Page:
Thursday, 16 January 2020

Not quite the real thing

This certainly was a clever idea, to produce a fake house magazine for Anaheim Electronics to celebrate their hundredth anniversary but it does have one glaring fault, it's not multi-language throughout (so four stars). The only English Japanese part is on page one with the CEO's introduction. Other than that the articles have titles and perhaps a few lines in English but then all the editorial throughout the pages is in Japanese. Another quirky thing are the ads which, except for one half-page upright are all in English, some of these are fun: 'Happy meals are here!' the headline for McDaniel hamburgers (and using font very much like McDonald's) maybe you might like to apply for an Anaheim Electronics credit card with an ad spread over three pages.

The articles are about various products produced, by Anaheim and some of them have some very attractive futuristic illustrations. There's nine page lifestyle section with pictures of various products with headings in English but the text is Japanese. There are two additions included with the magazine. A mini-poster with an illustration of a Gundam prototype that Anaheim manufacture. The poster's reverse has thumbnails of all the magazine's spreads and forty-two company logos, some of which are really quite cleverly thought out. The other is an eighteen page Visitor's Guide in flight magazine devoted to Von Braun space colony with text in Japanese except for two ads, one for Luna Coffee and the, on the back cover, for Moorgarten, which looks like a whiskey drink.

The magazine and additions are enclosed in a stiff blue plastic sleeve so you can look after this fake Anaheim keepsake but I thought it was shame that the designers didn't get some professional magazine design advice to really make this a 'authentic' publication look real.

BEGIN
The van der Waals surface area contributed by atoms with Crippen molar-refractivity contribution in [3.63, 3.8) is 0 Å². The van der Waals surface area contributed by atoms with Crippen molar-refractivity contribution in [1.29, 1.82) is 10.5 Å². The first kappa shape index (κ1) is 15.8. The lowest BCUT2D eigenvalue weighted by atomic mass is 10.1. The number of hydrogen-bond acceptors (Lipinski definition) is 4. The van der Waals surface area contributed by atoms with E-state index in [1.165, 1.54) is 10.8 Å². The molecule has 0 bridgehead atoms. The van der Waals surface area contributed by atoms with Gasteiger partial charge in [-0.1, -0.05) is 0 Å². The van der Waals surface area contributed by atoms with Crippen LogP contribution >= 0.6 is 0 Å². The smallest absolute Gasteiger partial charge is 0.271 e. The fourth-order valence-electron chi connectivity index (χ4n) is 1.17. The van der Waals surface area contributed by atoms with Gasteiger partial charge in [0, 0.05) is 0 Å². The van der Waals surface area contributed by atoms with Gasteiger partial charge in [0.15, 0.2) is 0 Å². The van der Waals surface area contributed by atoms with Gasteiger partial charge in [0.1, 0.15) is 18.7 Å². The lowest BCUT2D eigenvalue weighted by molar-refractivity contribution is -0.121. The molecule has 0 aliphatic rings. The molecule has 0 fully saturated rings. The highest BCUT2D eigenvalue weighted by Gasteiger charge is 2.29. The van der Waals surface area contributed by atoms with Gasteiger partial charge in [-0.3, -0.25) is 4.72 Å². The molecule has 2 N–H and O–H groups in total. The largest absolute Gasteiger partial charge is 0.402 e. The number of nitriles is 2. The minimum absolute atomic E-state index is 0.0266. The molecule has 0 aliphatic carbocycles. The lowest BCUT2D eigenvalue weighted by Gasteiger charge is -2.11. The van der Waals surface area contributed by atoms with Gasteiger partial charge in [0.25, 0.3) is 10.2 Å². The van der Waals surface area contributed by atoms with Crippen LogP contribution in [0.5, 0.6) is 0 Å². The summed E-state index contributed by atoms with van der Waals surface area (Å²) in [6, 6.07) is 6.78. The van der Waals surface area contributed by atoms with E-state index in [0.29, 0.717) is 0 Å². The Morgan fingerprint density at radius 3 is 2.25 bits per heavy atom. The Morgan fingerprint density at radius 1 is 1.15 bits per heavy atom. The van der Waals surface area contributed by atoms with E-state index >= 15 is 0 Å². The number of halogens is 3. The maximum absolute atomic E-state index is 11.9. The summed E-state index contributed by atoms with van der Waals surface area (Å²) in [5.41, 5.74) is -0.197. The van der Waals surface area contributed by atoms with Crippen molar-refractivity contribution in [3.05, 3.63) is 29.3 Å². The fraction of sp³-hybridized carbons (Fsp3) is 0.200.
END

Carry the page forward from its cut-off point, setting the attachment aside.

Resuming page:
Pixel perfect

Who would have thought that the subject of this book, extracted from an incredibly thin seam of the typographic coalface, could prove so interesting. Toshi Omagari writes with enthusiasm and technical knowledge (he works for Monotype) about historic arcade game type. None of the typefaces in the book existed outside of a digital screen so there are none of the usual type attributes like point sizes, leading, alternate characters, small caps et cetera. With these faces it's all down to an eight pixel square box but within this very tight limitation some very creative ideas have flourished.

The ten chapters on typefaces have plenty of complete alphabets plus numbers to show how clever some of the letters are though the three Sans chapters (Regular, Bold and Light) with letters like E,F,H,I, L and T with no curves obviously stand out from other letters that have curves, this was solved by adding graduated colour pixels, partial or full drop shadows and thick or thin outlines to the letters and in the case if a capital I adding a block serif top and bottom to make fill out a square like other letters. The basis for so many of these alphabets was an Atari font, probably created by Lyle Rains sometime in the late Seventies.